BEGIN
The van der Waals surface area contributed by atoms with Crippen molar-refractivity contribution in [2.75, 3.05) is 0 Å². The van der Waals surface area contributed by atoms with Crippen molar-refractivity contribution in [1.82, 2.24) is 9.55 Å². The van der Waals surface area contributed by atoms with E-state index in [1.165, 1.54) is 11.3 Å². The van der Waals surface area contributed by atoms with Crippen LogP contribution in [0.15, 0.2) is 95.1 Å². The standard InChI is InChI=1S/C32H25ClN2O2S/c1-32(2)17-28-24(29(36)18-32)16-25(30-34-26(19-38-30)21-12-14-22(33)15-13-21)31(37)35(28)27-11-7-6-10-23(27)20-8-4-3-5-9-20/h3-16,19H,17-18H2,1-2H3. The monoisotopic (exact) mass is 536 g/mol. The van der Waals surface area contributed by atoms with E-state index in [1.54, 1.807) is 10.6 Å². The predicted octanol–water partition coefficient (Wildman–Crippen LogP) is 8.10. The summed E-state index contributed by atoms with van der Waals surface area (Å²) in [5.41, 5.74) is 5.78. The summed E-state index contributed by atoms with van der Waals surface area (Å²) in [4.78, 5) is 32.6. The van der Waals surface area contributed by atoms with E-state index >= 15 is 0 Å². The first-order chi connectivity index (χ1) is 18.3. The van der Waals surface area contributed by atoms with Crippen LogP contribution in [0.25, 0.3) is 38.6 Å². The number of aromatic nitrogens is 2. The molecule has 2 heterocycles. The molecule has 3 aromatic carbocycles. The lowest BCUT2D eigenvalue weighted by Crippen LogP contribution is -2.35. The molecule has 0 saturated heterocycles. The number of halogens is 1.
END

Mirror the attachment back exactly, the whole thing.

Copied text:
The van der Waals surface area contributed by atoms with Crippen molar-refractivity contribution in [2.75, 3.05) is 0 Å². The van der Waals surface area contributed by atoms with Crippen molar-refractivity contribution in [1.82, 2.24) is 9.55 Å². The van der Waals surface area contributed by atoms with E-state index in [1.165, 1.54) is 11.3 Å². The van der Waals surface area contributed by atoms with Crippen LogP contribution in [0.15, 0.2) is 95.1 Å². The standard InChI is InChI=1S/C32H25ClN2O2S/c1-32(2)17-28-24(29(36)18-32)16-25(30-34-26(19-38-30)21-12-14-22(33)15-13-21)31(37)35(28)27-11-7-6-10-23(27)20-8-4-3-5-9-20/h3-16,19H,17-18H2,1-2H3. The monoisotopic (exact) mass is 536 g/mol. The van der Waals surface area contributed by atoms with E-state index in [1.54, 1.807) is 10.6 Å². The predicted octanol–water partition coefficient (Wildman–Crippen LogP) is 8.10. The summed E-state index contributed by atoms with van der Waals surface area (Å²) in [5.41, 5.74) is 5.78. The summed E-state index contributed by atoms with van der Waals surface area (Å²) in [4.78, 5) is 32.6. The van der Waals surface area contributed by atoms with E-state index >= 15 is 0 Å². The first-order chi connectivity index (χ1) is 18.3. The van der Waals surface area contributed by atoms with Crippen LogP contribution in [0.25, 0.3) is 38.6 Å². The number of aromatic nitrogens is 2. The molecule has 2 heterocycles. The molecule has 3 aromatic carbocycles. The lowest BCUT2D eigenvalue weighted by Crippen LogP contribution is -2.35. The molecule has 0 saturated heterocycles. The number of halogens is 1.